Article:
Skippable Sevan

Dilijan, Armenia
Aug 4, 2018

“What are you writing?” he asked, not that I understood the words, but miming leaves little room for misunderstanding.
“About Armenia” I answered, “and where to go next” I mimed in reply.
“What about Sevan?” he asked.

So started our stuttering conversation at the little café where I sat scribbling in my journal. My Armenian was barely fifteen words and his English consisted of “yes” and “no”. But we battled on gamely. Artush was spending the weekend in Dilijan, as he often does, and was going to Sevan for the afternoon. I was invited to tag along.

The sights of sleepy, mostly decrepit Dilijan require at most an hour or two. Another day spent hiking some of the uninspiring trails and I was ready to move on. Maybe a peek at Sevan wouldn’t hurt, I thought.

Coming in on a marshrutka, I’d seen rows of inflated plastic tubes adorning stalls along the highway. I had a fair suspicion of what Sevan entailed, especially on a weekend. It did not disappoint.

Parking lots crammed with cars, the stairs up to the church teeming with people and deafening techno blasting from speakers at the cafes lining the water. Almost all the visitors are from Yerevan or other nearby towns to this popular weekend venue. They swam, floated, roared on water skis. Drinks flowed amid the party atmosphere Skippable Sevan I mentally dubbed it but my companion for the day clearly thought otherwise.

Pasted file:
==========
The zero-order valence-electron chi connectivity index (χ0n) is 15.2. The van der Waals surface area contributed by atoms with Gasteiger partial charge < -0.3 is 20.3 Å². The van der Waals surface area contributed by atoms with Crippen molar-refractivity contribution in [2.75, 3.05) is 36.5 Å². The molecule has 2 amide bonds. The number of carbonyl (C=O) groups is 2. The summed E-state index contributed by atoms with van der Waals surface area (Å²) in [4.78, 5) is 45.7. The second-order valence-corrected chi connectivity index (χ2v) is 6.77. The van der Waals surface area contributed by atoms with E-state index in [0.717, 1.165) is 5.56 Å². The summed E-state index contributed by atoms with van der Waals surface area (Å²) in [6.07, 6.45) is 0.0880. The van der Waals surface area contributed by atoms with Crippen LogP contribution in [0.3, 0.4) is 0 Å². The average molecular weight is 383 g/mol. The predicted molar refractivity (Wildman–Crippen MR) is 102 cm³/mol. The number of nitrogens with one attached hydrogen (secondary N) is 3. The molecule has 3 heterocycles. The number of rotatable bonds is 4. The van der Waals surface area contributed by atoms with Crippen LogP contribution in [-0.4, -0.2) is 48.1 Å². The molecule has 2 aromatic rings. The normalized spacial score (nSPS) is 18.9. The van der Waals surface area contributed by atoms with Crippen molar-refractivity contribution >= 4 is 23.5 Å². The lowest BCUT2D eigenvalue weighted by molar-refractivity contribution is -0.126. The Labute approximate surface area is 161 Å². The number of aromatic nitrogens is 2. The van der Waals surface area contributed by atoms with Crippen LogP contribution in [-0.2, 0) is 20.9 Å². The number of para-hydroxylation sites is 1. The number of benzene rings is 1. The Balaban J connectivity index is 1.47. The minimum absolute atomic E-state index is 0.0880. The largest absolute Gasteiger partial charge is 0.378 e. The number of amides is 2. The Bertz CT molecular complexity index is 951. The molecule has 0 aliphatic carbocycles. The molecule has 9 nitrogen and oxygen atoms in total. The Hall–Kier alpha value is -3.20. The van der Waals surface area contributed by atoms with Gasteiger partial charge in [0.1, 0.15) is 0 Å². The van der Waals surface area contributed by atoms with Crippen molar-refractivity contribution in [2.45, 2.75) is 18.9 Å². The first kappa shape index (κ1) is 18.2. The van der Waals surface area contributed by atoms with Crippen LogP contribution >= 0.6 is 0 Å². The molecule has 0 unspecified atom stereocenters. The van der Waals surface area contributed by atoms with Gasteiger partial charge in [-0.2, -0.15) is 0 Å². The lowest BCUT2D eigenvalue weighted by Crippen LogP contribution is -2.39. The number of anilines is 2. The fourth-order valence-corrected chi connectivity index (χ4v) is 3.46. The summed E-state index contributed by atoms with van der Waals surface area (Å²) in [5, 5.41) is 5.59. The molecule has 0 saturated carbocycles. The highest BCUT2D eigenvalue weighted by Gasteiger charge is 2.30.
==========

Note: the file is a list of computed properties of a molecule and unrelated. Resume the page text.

Beaming with delight, Artush pointed to one of the cafes. He wanted to hang out here for the afternoon. Yikes. I wanted to see if I could find a taxi and go hunting for Lchashen, one of the oldest sites in Armenia but decency dictated that I offer Artush lunch at the very least. And that meant staying put. I doubt I would have lasted long at the cafe but luckily didn’t have to put it to the test. A cold drink at a café and some photo ops later we left, stopping enroute at a picnic spot with a lovely view of the lake.

My lessons on Sevan were not yet over though. A stop at a sprawling supermarket along the road was considered mandatory. In murky tanks swam a few fish while many others were stacked in bins – smoked, dried and ready to eat. At Dilijan we had lunch and I had to override his objections when paying. Apparently, women are not expected to pay for a shared meal or so he said, roping in a woman at the next table to translate. She did not speak English either but managed via a phone call to her daughter.

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